It was 2012, and Luke and I had just bought our first house – 3 bedrooms, 2 baths, and a garage. It was exactly what we needed. We each claimed a spare bedroom as our respective offices. Honestly, my “office” was half closet space, half art supplies. During the 4 years we lived in this house, that room only collected more clothes that I should have donated and stuff I didn’t know where else to put. Our 1,700-square foot house started to seem too small.
The Shift to Minimalism, Well Simplifying
We tossed around the idea of buying a bigger house, but at the time, our budget didn’t agree. As we talked more about what we “needed,” we realized we only really used the kitchen, our bedroom and bathroom, and a small portion of the living room. A bigger house wasn’t the answer. We needed less stuff.
We made small changes – I finally dropped that bag of clothes off at Goodwill, stopped shopping just because, and cleaned out the junk closets.
The annoyance I felt when sifting through the closet trying to find that one shirt happened less and less. The anxiety I used to feel walking into my half closet/half art room “office” dissipated as I got rid of all the stuff I didn’t use. We had simplified a bit, and it felt good.
However, our quest to simplify took a sharp turn to minimalism when Luke and I felt the calling to uproot our “normal life.” See, for the most part, we both grew up, went to school, and got (our dream) jobs in our hometown. We were where we wanted to be this point in life, but we couldn’t deny the urge to experience something new. Something that only true minimalism would allow us to do.
Fast forward to today, and we’re living in roughly a 230-square foot RV traveling full-time with our three dogs.
We spent the months leading up our “move” truly getting rid of things that weren’t necessities or items of true importance. Bags upon bags upon bags of clothes were donated. We sold most our stuff like excessive throw pillows, a cookie tray I never used, and curtains I hadn’t used since college. To be honest, I was a little overwhelming seeing all the stuff we had collected and rarely used.
With the excessive stuff gone and our living expenses reduced, there was an exhilarating sense of freedom. We were ready to hit the road.
Minimalism has allowed us to travel full-time while working from the road. In addition to the opportunity it has provided us, it’s taught us a few things.
We don’t have to be so stressed.
I can count on one hand the number of temple-switching stress headaches I’ve gotten since we started traveling, which is impressive given how frequent they were.
Minimalism has given us a sense of freedom from money, “keeping up,” never having enough time, and heck, constantly cleaning a dirty house.
We’re not buying excess stuff, which means two things: less stress to make more money and simply less clutter. I’ve learned and am continuing to learn that we have enough.
Full-time travel is by no means completely stress-free, but the simplicity we’ve chosen to live in is less stressful than our former “normal lives.” Plus, it’s hard to remain stressed when you can walk out the RV door and stare at the Tetons or go hiking in Yosemite.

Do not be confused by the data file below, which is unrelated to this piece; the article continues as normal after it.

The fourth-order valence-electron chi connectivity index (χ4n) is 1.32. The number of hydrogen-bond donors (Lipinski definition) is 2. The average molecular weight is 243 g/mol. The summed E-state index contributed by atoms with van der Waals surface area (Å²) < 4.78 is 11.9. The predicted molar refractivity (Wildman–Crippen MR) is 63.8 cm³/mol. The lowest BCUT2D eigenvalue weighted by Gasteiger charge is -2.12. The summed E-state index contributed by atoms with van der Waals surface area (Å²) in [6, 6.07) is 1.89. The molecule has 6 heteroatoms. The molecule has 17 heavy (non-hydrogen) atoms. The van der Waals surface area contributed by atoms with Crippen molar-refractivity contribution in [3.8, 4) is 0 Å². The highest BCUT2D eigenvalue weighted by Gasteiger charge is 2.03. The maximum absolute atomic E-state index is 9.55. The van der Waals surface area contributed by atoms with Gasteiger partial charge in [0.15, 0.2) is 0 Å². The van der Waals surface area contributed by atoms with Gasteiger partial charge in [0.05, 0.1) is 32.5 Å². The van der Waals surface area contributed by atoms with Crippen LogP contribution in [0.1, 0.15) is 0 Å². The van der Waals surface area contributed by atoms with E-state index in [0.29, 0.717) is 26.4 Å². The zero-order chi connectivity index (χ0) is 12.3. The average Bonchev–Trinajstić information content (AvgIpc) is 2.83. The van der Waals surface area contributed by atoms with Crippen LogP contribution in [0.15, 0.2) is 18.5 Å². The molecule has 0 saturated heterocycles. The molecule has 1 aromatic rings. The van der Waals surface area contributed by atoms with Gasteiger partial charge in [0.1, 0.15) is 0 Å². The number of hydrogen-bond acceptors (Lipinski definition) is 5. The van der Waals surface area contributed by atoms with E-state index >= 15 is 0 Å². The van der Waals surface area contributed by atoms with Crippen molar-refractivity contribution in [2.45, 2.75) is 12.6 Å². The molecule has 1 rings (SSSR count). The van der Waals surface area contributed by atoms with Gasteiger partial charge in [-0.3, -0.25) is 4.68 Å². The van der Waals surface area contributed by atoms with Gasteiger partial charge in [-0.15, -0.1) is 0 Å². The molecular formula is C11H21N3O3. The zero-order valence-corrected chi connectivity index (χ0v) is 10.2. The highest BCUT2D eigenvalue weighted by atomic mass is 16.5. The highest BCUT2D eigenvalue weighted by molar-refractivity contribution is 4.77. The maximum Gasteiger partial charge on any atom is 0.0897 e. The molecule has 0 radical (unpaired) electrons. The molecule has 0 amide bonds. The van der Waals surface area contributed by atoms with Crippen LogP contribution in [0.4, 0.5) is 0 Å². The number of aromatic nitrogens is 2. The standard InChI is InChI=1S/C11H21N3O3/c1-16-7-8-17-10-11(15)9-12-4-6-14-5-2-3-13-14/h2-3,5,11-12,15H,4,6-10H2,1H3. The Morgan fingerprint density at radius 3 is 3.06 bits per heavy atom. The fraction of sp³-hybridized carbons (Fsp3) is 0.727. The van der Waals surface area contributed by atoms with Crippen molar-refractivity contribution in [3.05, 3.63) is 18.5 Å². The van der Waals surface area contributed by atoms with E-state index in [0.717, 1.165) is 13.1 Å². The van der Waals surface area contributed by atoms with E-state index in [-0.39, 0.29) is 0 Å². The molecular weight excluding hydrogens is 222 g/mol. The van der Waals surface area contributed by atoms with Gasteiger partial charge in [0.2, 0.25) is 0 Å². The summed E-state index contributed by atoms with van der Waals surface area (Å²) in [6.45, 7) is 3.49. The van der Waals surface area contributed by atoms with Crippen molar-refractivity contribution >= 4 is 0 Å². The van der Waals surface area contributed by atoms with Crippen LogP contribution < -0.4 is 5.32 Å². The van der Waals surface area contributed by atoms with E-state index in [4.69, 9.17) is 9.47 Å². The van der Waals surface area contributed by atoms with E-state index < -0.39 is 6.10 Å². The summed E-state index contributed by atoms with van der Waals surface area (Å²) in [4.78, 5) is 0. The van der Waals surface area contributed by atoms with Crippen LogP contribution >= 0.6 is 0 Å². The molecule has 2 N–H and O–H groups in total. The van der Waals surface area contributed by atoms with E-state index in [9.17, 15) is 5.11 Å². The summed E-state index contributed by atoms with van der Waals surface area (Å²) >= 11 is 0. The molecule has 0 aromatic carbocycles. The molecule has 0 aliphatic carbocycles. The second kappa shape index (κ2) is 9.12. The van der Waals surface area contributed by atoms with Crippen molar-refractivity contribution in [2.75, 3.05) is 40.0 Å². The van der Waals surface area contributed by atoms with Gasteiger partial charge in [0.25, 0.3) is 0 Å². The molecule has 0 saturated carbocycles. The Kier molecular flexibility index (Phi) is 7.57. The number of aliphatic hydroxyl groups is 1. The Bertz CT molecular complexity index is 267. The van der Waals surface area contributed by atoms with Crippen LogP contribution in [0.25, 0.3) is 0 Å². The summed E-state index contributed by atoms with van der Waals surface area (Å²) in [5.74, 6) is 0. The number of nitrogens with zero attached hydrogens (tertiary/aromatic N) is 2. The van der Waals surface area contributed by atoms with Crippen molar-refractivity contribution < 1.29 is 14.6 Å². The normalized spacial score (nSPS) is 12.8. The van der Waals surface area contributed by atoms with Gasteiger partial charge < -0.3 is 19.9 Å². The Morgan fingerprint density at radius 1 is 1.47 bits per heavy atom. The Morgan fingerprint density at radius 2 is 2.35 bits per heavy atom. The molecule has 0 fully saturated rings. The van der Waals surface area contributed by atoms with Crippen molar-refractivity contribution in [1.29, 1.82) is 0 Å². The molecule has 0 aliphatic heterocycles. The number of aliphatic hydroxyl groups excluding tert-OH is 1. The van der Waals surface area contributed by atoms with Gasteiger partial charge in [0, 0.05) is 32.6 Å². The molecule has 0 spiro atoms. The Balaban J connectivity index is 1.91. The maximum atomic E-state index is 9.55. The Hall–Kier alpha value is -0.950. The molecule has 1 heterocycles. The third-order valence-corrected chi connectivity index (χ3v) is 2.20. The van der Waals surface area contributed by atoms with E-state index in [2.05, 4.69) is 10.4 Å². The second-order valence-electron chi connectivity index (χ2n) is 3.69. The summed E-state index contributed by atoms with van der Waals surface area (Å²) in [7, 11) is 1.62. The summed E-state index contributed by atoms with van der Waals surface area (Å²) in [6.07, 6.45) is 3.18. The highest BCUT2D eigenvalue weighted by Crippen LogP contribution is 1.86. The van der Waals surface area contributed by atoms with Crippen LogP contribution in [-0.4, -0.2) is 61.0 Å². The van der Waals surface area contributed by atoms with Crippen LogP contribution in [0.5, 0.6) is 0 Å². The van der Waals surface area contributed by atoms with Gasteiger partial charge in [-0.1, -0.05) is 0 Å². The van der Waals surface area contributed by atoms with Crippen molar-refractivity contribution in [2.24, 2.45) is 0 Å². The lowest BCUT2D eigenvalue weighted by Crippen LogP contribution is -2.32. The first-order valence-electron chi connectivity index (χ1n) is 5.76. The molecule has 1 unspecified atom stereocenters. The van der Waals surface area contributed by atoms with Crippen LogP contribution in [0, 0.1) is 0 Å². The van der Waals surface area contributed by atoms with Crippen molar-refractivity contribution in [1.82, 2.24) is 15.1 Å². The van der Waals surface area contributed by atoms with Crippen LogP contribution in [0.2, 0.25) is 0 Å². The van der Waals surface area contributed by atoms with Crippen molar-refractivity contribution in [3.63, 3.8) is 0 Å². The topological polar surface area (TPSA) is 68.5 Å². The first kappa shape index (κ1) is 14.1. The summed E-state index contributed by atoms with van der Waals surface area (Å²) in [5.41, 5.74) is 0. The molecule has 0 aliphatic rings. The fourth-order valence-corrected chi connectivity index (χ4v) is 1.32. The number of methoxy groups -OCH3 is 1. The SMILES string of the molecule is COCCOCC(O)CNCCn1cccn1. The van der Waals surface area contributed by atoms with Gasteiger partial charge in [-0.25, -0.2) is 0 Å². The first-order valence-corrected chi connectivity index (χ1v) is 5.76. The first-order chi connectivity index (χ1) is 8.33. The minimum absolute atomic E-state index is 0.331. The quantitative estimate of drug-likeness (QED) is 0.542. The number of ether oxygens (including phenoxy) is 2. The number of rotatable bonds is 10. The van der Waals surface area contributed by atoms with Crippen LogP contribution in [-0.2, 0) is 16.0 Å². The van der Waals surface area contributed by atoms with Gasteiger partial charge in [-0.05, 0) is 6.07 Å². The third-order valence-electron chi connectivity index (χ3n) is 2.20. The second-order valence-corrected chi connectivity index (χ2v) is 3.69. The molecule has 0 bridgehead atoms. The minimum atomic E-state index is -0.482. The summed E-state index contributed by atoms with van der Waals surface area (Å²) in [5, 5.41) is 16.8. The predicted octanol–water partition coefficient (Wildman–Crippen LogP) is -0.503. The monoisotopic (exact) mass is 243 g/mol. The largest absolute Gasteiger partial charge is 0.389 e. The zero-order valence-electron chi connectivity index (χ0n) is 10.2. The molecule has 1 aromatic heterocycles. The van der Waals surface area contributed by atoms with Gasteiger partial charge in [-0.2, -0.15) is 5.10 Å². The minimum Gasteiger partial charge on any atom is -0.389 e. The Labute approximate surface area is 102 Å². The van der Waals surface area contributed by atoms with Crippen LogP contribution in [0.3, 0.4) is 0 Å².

We need way less than we think.
When we first bought our house, I knew in the back of my head we would outgrow it. The closets weren’t big enough, and I didn’t have a dedicated laundry room. It seems silly now, but if there was space, I was going to fill it up.
Now, I’ve learned to live with a fraction of the stuff that I thought wasn’t enough, and I truly feel content. There was a definite mind shift that had to take place. Happiness is not found in acquiring more or having the newest whatever, especially if it creates more clutter, anxiety or strain on finances.
Simply having open space to breath and saving money to do the things I really want have brought so much more happiness than an extra throw pillow or a new pair of shoes.
Yes, we can happily live with fewer material possessions, but we can also thrive in a “tiny” space with three dogs. Sure, it feels tight at times, and we can’t cook together, but it has the only spaces we used in our house – bedroom, bathroom, kitchen and (small) living space. We also take full advantage of our outdoor living space, whether it’s playing with the dogs, eating breakfast, or watching the stars at night. Living minimally doesn’t mean missing out or going without; we truly feel like we have abundantly more.
We are meant to experience life together.
We got married young; I was 20, and Luke was 21. Luke was working full-time, and I was still in school and working at night and on weekends. For the first year of our marriage, we rarely saw each other. After graduation, I worked a normal schedule, and Luke started his own business. Typically, he was working before I got out of bed, so we had a few hours at night and the occasional weekends together.
Luke and I both loved our jobs and didn’t think much of our schedules. As we started trading possessions for experiences, it became obvious how little time we spent together. We didn’t get married to work all the time to buy things we didn’t need, but that’s what was happening.
Now, life on the road is the exact opposite. We’re together all the time, which has its unique challenges, but we are living life together. When you married your best friend, it’s a pretty good trade-off. There’s just no way we would have been able to take enough time off work or been able to afford to go all the places we’ve been if we didn’t decide to minimalize.
Minimalism led us to live in an RV, at least for now. We wouldn’t trade the experiencing we’ve had together for anything, but I don’t believe you must move into an RV to experience the benefits of simplifying.
Decluttering, realizing what is “enough,” experiencing life with those you love, and ultimately finding contentment is available regardless of your square footage.
So, what’s going to be your first step to simplifying your life?